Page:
This question strikes at the essence of what opticians do, how they’re trained, and the values they have regarding their profession. This month, the results of the largest-scale study to date (commissioned by the Opticianry Summit Steward Team) to address this issue were released at the Opticians Association of America’s State Leadership Conference in Las Vegas, NV.
The team was given the responsibility of implementing the goals and objectives developed by 60 leaders representing all the national opticianry organizations and other stakeholders at a meeting that took place in May 2012. Funded by a grant from The Vision Council, the study set out to discover the characteristics of high-performing opticians versus low-performing ones. A consultant from Purdue University developed a survey that was emailed to thousands of eye-care professionals in every retail setting, and more than 4,000 surveys were returned. The results from this study will hopefully have a significant and positive impact on our industry, which has to aggressively prepare for changes with proactive strategies and programs that will elevate opticianry to a more highly valued profession.
Currently, each opticianry organization works to advance ECPs from its own mission and perspective. Sometimes this results in groups working in different directions and occasionally at cross purposes. When organizations are not aligned toward a common goal, it can waste time, effort, resources, and result in a lack of progress. The 2012 summit was designed to enable participants to produce a shared vision of what opticianry should be by 2020 and create strategies for achieving that vision.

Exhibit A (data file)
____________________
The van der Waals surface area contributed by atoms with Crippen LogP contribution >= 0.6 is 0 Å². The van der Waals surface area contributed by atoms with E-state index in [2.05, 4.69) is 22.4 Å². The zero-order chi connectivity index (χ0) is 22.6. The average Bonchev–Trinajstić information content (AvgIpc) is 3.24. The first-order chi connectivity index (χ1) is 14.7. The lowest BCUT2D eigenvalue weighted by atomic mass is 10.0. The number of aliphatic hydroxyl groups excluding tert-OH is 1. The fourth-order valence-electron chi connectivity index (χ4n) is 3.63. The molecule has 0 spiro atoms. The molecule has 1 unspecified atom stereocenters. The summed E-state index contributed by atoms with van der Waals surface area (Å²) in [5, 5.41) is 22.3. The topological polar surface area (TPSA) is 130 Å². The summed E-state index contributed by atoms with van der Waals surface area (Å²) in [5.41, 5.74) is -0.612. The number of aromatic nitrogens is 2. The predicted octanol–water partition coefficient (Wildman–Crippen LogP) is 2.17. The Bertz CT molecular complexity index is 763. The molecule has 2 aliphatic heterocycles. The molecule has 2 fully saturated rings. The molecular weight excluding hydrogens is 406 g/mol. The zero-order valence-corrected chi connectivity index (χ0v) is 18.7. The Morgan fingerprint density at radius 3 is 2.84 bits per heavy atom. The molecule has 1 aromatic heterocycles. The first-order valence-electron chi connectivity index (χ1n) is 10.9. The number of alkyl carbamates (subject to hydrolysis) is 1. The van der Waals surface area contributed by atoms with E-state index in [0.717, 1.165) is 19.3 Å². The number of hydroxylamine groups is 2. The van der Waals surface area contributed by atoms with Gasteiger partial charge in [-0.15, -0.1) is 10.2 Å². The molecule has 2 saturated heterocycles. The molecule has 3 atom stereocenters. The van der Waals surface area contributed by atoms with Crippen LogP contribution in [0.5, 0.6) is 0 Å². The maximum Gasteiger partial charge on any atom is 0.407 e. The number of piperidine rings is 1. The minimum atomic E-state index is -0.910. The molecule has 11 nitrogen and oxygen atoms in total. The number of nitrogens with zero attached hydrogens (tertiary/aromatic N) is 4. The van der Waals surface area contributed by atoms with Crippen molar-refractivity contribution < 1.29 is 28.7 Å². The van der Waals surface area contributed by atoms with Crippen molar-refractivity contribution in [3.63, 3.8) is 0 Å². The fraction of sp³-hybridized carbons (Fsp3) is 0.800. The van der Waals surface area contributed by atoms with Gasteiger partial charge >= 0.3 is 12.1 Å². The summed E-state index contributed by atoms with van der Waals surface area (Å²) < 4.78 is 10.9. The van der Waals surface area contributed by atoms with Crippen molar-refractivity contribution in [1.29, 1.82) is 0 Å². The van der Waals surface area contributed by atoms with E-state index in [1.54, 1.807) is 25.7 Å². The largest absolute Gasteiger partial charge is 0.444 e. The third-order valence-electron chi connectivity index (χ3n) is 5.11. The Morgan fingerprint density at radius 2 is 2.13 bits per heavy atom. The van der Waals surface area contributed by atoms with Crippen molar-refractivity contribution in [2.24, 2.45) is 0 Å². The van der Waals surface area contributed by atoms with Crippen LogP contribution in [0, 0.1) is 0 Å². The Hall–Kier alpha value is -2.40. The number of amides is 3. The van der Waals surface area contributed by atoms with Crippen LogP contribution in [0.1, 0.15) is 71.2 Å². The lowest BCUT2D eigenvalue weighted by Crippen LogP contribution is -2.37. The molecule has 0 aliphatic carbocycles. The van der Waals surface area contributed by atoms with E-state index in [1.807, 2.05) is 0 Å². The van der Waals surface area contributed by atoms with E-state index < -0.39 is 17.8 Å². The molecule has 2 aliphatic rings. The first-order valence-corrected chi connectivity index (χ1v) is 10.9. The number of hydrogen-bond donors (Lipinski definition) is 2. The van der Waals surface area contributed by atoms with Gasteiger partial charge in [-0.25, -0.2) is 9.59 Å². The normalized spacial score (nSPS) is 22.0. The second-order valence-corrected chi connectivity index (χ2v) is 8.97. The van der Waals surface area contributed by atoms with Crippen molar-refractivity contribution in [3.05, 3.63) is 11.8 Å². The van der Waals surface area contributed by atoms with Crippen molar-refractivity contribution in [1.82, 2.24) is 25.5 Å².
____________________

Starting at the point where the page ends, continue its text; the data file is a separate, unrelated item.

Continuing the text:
In order for opticians to take advantage of the future, they need to step up to the plate and create new national training programs and certifications. For example, opticianry needs a recognized national curriculum that trains optical managers and then certifies them for competency. This way, employers will know who is knowledgeable and who is not. There needs to be a national curriculum that includes technical study and demonstrated clinical practice that’s required before an optician can become certified. In addition, there should be several levels of certification in order to create a career ladder.
It’s no secret that opticianry seems to be stalled. Most opticians lament that there has been little professional progress for decades. The fact that our community came together and formed the Opticianry Summit Steward Team to create a practical strategic plan and a commitment to action is very promising. I expect the study results to be a major topic of discussion for many months to come.
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